There is something extremely engaging about immersing hands in clay and all its processes, its tactile nature, its rainy scent, its infinite possibilities.
I enjoy pottery that conveys personality, a slight air of attitude, that first step off the path. In that vein, my pots are never entirely symmetrical, as though they are leaning towards animation. One teapot leans into its ultimate pour, a cream jug leans back in a state of resistance, a mug sways off kilter like a half bottle of wine in the system. I like this static sense of energy in pottery. It evokes the plastic nature of clay in its raw form but also the movement associated with the finished pot’s intended use. It reflects our beauty and awkward imperfections; imperfections that celebrate the handmade object over mass-produced, industrial ware.
My pottery is inspired by many things, including the landscape around my home, the rich history of pottery, but also by antique tinware, textured metal, and the old things you might find in barns.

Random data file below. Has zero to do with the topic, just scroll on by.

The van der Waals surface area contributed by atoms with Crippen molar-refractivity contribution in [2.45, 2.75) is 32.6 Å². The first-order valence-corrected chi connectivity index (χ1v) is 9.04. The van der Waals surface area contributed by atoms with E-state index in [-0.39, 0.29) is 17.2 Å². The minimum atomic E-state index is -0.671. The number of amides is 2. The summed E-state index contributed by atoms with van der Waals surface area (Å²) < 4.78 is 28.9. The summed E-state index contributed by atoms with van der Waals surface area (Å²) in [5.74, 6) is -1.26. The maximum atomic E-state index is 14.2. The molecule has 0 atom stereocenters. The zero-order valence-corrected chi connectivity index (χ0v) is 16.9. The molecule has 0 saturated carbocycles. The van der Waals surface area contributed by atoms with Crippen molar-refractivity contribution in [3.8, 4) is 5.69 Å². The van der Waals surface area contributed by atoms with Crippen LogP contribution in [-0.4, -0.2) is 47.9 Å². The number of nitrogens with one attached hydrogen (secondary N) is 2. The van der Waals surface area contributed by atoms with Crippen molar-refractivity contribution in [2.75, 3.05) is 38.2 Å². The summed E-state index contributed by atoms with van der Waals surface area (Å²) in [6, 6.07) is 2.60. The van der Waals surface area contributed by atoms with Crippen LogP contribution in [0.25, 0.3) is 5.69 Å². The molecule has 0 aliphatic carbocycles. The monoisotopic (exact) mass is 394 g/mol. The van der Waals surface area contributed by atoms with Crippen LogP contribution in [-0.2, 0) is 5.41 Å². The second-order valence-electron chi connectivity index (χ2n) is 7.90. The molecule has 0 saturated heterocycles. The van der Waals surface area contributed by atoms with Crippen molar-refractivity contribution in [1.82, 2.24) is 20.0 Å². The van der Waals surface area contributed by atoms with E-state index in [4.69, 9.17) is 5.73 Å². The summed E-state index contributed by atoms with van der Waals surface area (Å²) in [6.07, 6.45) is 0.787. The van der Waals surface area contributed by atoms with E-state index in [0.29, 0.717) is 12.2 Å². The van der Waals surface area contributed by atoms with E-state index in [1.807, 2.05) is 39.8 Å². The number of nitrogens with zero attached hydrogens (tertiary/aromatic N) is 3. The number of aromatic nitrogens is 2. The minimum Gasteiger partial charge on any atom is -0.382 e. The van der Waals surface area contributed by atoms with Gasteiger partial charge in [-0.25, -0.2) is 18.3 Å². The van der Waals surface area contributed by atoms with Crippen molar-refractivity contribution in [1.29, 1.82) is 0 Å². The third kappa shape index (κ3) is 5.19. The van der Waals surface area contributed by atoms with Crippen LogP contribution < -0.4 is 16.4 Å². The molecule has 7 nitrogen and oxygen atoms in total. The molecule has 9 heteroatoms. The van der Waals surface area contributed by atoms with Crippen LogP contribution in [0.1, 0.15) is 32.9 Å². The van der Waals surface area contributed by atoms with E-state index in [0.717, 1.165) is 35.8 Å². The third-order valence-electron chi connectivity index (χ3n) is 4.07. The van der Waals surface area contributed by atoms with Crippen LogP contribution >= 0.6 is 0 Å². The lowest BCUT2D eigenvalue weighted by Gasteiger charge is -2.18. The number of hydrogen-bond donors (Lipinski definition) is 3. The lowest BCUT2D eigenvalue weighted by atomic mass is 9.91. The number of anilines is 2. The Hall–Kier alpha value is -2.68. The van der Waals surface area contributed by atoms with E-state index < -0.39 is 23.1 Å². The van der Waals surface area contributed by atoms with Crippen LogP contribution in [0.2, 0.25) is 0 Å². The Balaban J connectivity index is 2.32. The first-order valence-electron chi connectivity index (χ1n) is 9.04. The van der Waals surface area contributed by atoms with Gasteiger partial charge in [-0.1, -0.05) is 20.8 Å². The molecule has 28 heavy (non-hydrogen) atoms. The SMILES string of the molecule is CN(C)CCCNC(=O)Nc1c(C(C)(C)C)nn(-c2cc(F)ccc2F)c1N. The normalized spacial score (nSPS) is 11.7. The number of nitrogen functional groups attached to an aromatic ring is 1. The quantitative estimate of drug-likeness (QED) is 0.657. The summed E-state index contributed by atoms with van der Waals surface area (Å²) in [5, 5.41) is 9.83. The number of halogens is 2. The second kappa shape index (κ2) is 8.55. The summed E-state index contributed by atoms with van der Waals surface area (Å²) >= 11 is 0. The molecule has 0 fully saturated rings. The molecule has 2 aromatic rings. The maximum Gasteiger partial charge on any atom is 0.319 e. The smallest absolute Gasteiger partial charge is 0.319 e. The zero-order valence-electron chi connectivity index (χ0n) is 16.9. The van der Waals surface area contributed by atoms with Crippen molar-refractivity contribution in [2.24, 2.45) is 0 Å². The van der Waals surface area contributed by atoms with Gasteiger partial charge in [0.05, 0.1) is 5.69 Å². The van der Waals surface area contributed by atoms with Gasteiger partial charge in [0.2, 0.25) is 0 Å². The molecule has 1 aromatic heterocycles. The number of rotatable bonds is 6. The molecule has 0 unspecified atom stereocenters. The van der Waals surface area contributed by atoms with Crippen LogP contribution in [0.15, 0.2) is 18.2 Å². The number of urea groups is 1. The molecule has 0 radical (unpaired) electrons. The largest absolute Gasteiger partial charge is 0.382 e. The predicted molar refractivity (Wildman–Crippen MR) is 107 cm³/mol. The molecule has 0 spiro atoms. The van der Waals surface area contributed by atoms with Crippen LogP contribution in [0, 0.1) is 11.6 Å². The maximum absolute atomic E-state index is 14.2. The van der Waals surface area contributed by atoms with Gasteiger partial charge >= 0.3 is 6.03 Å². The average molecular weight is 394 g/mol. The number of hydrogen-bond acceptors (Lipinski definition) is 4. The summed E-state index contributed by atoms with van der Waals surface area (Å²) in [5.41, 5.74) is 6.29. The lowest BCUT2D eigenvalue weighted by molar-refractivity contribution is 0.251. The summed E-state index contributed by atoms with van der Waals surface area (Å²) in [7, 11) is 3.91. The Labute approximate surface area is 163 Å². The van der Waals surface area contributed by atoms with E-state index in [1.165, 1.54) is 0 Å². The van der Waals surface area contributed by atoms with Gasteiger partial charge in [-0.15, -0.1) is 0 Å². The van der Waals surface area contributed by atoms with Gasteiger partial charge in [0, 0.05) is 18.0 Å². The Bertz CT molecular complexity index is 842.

Sarah Pike is a full-time potter, living and making functional slab-built wares in Fernie, BC, Canada. She studied ceramics at Alberta College of Art and Design, University of Colorado, and the University of Minnesota. Sarah is a proud member of the Canadian ceramic collective, Make & Do.
Sarah is very interested in making stamps and texture tools and pressing them into soft clay. Lately, she is obsessing over the ogee curve and how it tessellates across a form. Her natural habitat is her studio, but if she isn’t making pots, she is probably out exploring the mountains around her home by ski or bike. She is generally thinking about snacks.
Learn more about Sarah and her work at www.sarahpikepottery.com